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Javascript Variables

In JavaScript, Variables are used to store and manipulate data. They act as containers that hold values, which can be of different data types such as strings, numbers, booleans, objects, or arrays.


Variable Declaration and Initialization

To declare a Variable in JavaScript, you can use the var, let, or const keywords, followed by the variable name. Here's an example:


var age;
let name;
const PI = 3.14;

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Data Types and Dynamic Typing

JavaScript is a dynamically typed language, which means you don't have to explicitly specify the data type of a variable. It is determined automatically based on the value assigned to it. For example:


var message = "Hello"; // string
var count = 10; // number
var isTrue = true; // boolean

Assigning Values to Variables

You can assign values to Variables using the assignment operator (=). Here's an example :


var age = 25;
var name = "John";

Updating Variable Values

Once a Variable is declared and assigned a value, you can update its value by assigning a new value to it. Here's an example :


var count = 5;
count = count + 1; // updated value: 6

In the example above, the variable count is initially assigned the value of 5. The next line of code updates the value of count by adding 1 to its current value. The comment "// updated value: 6" explains that the new value of count after the update operation is 6.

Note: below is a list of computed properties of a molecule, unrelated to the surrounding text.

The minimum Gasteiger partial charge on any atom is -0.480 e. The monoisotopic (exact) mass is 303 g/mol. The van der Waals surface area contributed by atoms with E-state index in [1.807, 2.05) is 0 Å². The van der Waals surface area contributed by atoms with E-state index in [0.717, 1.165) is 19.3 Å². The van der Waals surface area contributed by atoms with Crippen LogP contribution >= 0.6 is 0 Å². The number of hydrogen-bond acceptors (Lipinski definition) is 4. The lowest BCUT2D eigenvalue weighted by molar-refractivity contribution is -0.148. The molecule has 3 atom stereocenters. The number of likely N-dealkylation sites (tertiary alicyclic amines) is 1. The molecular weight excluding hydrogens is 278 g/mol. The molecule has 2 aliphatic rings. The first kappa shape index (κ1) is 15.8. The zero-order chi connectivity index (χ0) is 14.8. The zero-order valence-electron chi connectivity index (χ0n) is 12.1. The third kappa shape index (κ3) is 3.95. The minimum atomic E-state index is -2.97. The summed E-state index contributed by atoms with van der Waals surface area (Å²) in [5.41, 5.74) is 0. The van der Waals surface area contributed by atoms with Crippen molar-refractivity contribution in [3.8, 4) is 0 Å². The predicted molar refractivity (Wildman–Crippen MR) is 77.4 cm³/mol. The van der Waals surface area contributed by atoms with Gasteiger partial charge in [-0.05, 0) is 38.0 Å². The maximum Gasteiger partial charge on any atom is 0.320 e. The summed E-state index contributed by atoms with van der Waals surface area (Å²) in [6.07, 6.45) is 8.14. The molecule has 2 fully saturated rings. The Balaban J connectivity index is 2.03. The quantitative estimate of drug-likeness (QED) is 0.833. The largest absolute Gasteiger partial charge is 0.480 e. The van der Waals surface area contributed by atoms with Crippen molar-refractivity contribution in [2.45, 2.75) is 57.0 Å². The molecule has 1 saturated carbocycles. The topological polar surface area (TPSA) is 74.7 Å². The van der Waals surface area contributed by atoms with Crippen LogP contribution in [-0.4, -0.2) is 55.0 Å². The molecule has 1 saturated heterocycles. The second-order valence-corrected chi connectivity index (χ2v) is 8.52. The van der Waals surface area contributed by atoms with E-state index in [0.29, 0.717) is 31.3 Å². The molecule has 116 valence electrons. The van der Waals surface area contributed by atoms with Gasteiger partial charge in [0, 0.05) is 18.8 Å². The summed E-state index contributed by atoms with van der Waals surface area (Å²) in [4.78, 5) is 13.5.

Variable Scope and Hoisting

JavaScript has both global and local variable scopes. Variables declared outside any function have a global scope, while variables declared within a function have a local scope.
Variable hoisting is a JavaScript behavior where variables declared with var are moved to the top of their scope. Here's an example :


console.log(age); // Output: undefined
var age = 30;


Constants and Immutable Variables

In JavaScript, You can declare constants using the const keyword. Constants are variables that cannot be reassigned. when you declare a variable using the const keyword, it creates a constant variable whose value cannot be changed or reassigned. If you try to assign a new value to a constant variable, you will encounter a runtime error, and the JavaScript engine will throw an error similar to "// Error: Assignment to a constant variable".
Here's an example:


const PI = 3.14;
PI = 3.14159; // Error: Assignment to a constant variable

In the example above, attempting to assign a new value to the PI constant will result in an error because constants are meant to be immutable and cannot be changed after declaration.


Remember to use meaningful variable names, follow naming conventions, and be consistent in your code. Understanding variables is fundamental to JavaScript programming, as they allow you to store and manipulate data throughout your code.